2. Carpenter Ant (Camponotus pennsylvanicus)

Black carpenter ant in wooden tunnel

Carpenter ants got their name from how they form their nests: they burrow in wood and construct tunnels to live in. These critters make their nests where they find wood, such as a log, dead tree, fence, wall, ceiling, or floor. Many people mistaken them for a common “picnic” black ant, but carpenter ants can be up to five times bigger than black ants. Workers are 9.5mm to 12.7mm long, while queens can reach 25.4mm. They also have a heart-shaped head and a single node below the thorax, while black ants have a round head and double nodes.

This species includes both red and black ants. Carpenter ants are notorious for the serious damage they can cause to wood in homes and other buildings. As they make their nests in wood, they can weaken structures to the point of collapse. A few clues that a carpenter infestation exists are piles of sawdust or wood shavings near baseboards or along window sills and a soft rustling sound that might be heard at night in walls. Tap on the wall to see if the wood sounds hollow.

Key Characteristics: Making their home anywhere they can find wood, these ant types can destroy wooden structures.
How to Get Rid of Carpenter Ants: Either hire a professional exterminator or choose a carpenter ant killer from among a variety of products. These include sprays that kill on contact, liquid baits for worker ants to carry back to the colony, and granules applied outdoors to prevent ants from getting inside.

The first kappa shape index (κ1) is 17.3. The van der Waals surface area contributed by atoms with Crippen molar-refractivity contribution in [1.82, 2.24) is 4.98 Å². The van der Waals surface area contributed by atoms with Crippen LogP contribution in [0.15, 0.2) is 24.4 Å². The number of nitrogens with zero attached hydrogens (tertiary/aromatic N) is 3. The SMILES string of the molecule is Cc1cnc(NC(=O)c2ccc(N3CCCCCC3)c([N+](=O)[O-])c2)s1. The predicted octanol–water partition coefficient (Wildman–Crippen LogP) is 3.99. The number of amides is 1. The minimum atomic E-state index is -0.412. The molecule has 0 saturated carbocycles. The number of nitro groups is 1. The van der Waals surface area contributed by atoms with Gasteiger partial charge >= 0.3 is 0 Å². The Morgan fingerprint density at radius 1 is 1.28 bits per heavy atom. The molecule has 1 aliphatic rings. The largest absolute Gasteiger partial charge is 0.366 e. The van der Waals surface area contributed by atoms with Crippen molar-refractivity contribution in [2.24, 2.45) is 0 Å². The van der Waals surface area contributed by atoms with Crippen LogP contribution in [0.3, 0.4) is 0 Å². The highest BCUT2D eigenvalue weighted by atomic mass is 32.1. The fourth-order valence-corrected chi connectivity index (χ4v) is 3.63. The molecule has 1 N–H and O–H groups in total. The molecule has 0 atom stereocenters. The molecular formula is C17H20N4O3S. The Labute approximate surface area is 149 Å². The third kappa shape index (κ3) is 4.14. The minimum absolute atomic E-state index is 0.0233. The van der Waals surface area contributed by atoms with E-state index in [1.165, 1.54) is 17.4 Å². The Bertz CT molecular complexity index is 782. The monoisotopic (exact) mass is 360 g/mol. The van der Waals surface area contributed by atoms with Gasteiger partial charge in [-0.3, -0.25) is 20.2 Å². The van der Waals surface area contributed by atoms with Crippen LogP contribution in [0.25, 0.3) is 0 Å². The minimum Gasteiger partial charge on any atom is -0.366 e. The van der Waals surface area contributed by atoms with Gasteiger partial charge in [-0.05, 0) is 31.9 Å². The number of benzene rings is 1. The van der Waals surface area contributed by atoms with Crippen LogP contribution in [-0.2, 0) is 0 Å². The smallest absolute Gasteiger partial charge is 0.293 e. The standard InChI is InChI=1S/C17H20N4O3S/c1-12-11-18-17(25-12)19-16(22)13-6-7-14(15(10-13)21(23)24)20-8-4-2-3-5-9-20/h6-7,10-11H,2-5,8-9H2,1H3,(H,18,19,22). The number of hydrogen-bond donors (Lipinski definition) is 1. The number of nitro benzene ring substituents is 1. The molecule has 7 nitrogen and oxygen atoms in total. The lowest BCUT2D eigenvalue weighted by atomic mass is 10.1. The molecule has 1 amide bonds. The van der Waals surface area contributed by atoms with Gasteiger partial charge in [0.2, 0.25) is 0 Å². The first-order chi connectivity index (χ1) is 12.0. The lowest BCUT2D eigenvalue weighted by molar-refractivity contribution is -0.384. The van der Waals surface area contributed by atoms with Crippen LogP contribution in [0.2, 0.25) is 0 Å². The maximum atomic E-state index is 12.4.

RELATED: 8 Plants That Repel Ants

3. Flying Ant (Alates)

Single flying ant

Flying ants, also known as swarmers or alates, are any type of ant species that grows wings during mating season. While most ants are wingless, some grow wings and then leave the colony in large groups to mate by creating aggregations called ‟hilltopping” around trees, bushes, chimneys, towers, and other high structures. After several weeks of this mating ritual, males die and queen ants shed their wings and spend the rest of their lives inside the colony.

While flying ants do not pose any more threat than crawling ants, some people confuse them with termites. Look for the difference in wing size; termite wings are all the same size, yet flying ants’ front wings are larger than their back wings. If flying ants are found inside a home during the summer, they just flew in from outside. However, if found during the winter, that means there is probably a nest inside the structure that needs to be removed.